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Art produces citizens

Photo on a wall painted a deep matt navy blue, with large yellow lettering: LEAP before you LOOK - BLACK MOUNTAIN COLLEGE - 1933 - 1957

Lifted from Austin Kleon’s list of unschoolingposts:

If you’ve never heard of Black Mountain College, Louis Menand’s New Yorker piece “Learn By Painting” is a good start:

What made Black Mountain different from other colleges was that the center of the curriculum was art-making. Students studied pretty much whatever they wanted, but everyone was supposed to take a class in some kind of artistic practice — painting, weaving, sculpture, pottery, poetry, architecture, design, dance, music, photography. The goal was not to produce painters, poets, and architects.It was to produce citizens.

(My highlights in bold.)

Q: How do we bring that openness, cross-pollination, parallel-making into our work?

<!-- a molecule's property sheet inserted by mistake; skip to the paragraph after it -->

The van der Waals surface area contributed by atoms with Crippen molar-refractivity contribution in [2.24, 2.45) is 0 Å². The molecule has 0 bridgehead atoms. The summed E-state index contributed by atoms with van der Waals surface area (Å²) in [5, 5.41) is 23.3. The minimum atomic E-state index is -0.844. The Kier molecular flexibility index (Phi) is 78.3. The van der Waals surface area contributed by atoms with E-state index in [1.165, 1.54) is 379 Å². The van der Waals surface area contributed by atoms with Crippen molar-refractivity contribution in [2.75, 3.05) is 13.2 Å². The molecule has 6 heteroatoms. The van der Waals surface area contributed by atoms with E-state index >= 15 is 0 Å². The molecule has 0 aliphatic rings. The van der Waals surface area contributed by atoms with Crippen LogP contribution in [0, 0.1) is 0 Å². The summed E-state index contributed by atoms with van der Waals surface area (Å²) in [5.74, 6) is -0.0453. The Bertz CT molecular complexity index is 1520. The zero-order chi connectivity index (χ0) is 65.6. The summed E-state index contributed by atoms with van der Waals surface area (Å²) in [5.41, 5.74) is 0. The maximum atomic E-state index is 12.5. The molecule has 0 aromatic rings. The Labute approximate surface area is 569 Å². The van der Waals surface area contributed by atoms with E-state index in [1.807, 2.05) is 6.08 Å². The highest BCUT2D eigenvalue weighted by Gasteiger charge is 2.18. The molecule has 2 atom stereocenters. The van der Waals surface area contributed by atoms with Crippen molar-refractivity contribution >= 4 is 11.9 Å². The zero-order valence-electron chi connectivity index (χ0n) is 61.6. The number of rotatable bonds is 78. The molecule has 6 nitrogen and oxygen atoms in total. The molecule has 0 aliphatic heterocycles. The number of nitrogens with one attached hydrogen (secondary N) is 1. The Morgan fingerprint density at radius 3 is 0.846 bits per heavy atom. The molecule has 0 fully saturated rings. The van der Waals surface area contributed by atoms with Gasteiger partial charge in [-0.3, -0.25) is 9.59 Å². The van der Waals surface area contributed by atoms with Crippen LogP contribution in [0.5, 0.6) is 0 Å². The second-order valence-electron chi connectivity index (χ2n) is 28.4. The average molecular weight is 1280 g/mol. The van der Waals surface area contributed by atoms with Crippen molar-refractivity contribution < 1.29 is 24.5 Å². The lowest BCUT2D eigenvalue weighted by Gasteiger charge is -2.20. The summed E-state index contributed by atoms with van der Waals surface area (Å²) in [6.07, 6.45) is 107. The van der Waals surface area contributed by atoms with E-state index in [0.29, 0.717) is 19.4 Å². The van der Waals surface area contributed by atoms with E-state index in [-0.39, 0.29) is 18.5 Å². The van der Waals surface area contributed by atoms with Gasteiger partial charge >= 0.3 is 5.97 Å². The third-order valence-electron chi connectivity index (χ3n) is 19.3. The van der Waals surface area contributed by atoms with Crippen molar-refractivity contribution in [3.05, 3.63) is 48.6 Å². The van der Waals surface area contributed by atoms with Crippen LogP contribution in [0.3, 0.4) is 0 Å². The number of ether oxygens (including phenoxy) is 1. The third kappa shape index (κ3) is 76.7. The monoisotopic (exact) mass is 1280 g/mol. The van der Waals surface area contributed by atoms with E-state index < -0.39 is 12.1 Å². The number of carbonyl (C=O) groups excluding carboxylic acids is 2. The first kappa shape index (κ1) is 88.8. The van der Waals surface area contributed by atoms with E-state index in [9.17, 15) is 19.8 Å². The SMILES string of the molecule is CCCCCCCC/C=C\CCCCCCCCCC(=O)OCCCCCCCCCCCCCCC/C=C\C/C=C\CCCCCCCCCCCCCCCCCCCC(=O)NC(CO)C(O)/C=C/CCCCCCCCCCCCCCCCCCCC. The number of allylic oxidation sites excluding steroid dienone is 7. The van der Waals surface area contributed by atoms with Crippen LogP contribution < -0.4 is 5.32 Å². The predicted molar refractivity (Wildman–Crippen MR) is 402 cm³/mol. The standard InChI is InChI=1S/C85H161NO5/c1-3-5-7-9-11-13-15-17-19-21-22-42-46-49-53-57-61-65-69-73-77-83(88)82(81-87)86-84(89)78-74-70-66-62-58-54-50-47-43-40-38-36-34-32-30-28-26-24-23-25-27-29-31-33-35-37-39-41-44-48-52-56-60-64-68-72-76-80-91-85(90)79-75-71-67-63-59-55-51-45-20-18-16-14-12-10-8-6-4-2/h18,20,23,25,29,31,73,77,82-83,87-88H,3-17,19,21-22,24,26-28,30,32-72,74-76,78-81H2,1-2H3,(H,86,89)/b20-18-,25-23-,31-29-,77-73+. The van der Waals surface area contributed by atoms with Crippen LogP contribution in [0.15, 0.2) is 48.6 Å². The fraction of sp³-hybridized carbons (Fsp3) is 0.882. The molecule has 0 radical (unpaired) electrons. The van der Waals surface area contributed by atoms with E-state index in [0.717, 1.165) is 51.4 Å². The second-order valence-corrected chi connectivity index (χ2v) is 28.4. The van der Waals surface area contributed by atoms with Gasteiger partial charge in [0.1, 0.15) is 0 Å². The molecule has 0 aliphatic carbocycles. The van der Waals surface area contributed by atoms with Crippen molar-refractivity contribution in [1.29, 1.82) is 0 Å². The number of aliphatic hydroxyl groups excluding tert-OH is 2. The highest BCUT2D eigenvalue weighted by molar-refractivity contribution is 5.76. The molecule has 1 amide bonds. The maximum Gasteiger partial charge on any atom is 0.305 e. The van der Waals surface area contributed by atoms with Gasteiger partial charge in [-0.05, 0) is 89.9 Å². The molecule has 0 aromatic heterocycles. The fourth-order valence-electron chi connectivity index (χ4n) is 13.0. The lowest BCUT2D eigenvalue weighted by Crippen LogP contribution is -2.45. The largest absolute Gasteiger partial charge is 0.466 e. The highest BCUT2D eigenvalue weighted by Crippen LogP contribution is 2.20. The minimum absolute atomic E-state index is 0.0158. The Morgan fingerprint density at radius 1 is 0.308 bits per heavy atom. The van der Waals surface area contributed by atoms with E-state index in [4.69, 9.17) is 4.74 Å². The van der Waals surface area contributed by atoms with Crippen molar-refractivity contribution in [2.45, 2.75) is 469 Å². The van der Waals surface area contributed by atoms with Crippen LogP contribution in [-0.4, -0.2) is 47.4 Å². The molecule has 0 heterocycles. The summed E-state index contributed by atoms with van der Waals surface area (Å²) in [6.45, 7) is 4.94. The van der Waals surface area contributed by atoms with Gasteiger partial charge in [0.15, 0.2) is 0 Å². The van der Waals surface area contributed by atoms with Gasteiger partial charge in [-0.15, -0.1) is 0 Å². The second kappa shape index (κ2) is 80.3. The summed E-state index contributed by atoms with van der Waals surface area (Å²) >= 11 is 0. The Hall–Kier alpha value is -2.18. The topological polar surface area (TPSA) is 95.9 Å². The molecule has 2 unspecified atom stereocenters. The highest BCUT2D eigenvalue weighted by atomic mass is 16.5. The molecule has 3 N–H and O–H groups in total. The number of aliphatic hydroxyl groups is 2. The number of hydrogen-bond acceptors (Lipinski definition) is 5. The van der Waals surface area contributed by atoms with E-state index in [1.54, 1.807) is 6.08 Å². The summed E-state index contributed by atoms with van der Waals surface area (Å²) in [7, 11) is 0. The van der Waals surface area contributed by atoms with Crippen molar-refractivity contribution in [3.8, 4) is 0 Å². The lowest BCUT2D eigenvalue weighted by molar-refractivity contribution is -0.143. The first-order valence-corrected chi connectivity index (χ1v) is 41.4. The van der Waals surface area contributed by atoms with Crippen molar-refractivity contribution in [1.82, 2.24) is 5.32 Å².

(I want to run an “art for better public service” course in which people, public servants, go and look at the world / their work / their communities / their service users through an art lens of some kind, and *have the space to* bring back the learnings into their day jobs.)

Photo on a wall painted a deep matt navy blue, with large yellow lettering: LEAP before you LOOK - BLACK MOUNTAIN COLLEGE - 1933 - 1957

Photo credit: Austin Kleon’s photo at the Black Mountain College exhibition (Wexner Center)

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